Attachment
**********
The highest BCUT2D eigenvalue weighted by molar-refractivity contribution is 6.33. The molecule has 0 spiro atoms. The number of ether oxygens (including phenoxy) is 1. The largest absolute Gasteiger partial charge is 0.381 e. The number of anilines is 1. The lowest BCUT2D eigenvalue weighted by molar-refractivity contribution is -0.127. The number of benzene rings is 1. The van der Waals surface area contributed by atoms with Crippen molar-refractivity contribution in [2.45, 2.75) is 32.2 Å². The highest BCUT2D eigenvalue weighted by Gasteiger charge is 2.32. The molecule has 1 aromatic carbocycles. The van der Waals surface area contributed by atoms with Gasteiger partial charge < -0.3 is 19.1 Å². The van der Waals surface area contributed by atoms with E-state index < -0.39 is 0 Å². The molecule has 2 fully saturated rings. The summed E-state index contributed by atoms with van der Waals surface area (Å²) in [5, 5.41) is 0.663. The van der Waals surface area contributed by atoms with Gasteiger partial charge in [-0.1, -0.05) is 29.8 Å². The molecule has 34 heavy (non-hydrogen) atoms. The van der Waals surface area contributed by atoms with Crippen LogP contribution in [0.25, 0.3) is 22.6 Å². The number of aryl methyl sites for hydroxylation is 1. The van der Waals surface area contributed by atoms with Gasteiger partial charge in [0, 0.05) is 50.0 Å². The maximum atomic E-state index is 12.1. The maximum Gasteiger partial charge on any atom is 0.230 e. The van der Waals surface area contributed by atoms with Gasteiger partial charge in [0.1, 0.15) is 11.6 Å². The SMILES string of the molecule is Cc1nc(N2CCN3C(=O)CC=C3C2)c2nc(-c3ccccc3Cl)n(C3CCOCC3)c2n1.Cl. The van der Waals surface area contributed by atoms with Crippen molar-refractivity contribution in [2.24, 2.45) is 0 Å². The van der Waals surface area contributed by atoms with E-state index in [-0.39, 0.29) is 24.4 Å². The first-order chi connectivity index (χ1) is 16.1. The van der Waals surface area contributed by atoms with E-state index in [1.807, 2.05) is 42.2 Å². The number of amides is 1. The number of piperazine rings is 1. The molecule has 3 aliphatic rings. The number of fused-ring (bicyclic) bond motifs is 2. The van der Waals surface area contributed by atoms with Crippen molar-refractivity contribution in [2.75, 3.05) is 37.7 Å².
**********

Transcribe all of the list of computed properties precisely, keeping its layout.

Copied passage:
The highest BCUT2D eigenvalue weighted by molar-refractivity contribution is 6.33. The molecule has 0 spiro atoms. The number of ether oxygens (including phenoxy) is 1. The largest absolute Gasteiger partial charge is 0.381 e. The number of anilines is 1. The lowest BCUT2D eigenvalue weighted by molar-refractivity contribution is -0.127. The number of benzene rings is 1. The van der Waals surface area contributed by atoms with Crippen molar-refractivity contribution in [2.45, 2.75) is 32.2 Å². The highest BCUT2D eigenvalue weighted by Gasteiger charge is 2.32. The molecule has 1 aromatic carbocycles. The van der Waals surface area contributed by atoms with Gasteiger partial charge < -0.3 is 19.1 Å². The van der Waals surface area contributed by atoms with E-state index < -0.39 is 0 Å². The molecule has 2 fully saturated rings. The summed E-state index contributed by atoms with van der Waals surface area (Å²) in [5, 5.41) is 0.663. The van der Waals surface area contributed by atoms with Gasteiger partial charge in [-0.1, -0.05) is 29.8 Å². The molecule has 34 heavy (non-hydrogen) atoms. The van der Waals surface area contributed by atoms with Crippen LogP contribution in [0.25, 0.3) is 22.6 Å². The number of aryl methyl sites for hydroxylation is 1. The van der Waals surface area contributed by atoms with Gasteiger partial charge in [0, 0.05) is 50.0 Å². The maximum atomic E-state index is 12.1. The maximum Gasteiger partial charge on any atom is 0.230 e. The van der Waals surface area contributed by atoms with Gasteiger partial charge in [0.1, 0.15) is 11.6 Å². The SMILES string of the molecule is Cc1nc(N2CCN3C(=O)CC=C3C2)c2nc(-c3ccccc3Cl)n(C3CCOCC3)c2n1.Cl. The van der Waals surface area contributed by atoms with Crippen molar-refractivity contribution in [2.24, 2.45) is 0 Å². The van der Waals surface area contributed by atoms with E-state index in [-0.39, 0.29) is 24.4 Å². The first-order chi connectivity index (χ1) is 16.1. The van der Waals surface area contributed by atoms with E-state index in [1.807, 2.05) is 42.2 Å². The number of amides is 1. The number of piperazine rings is 1. The molecule has 3 aliphatic rings. The number of fused-ring (bicyclic) bond motifs is 2. The van der Waals surface area contributed by atoms with Crippen molar-refractivity contribution in [2.75, 3.05) is 37.7 Å².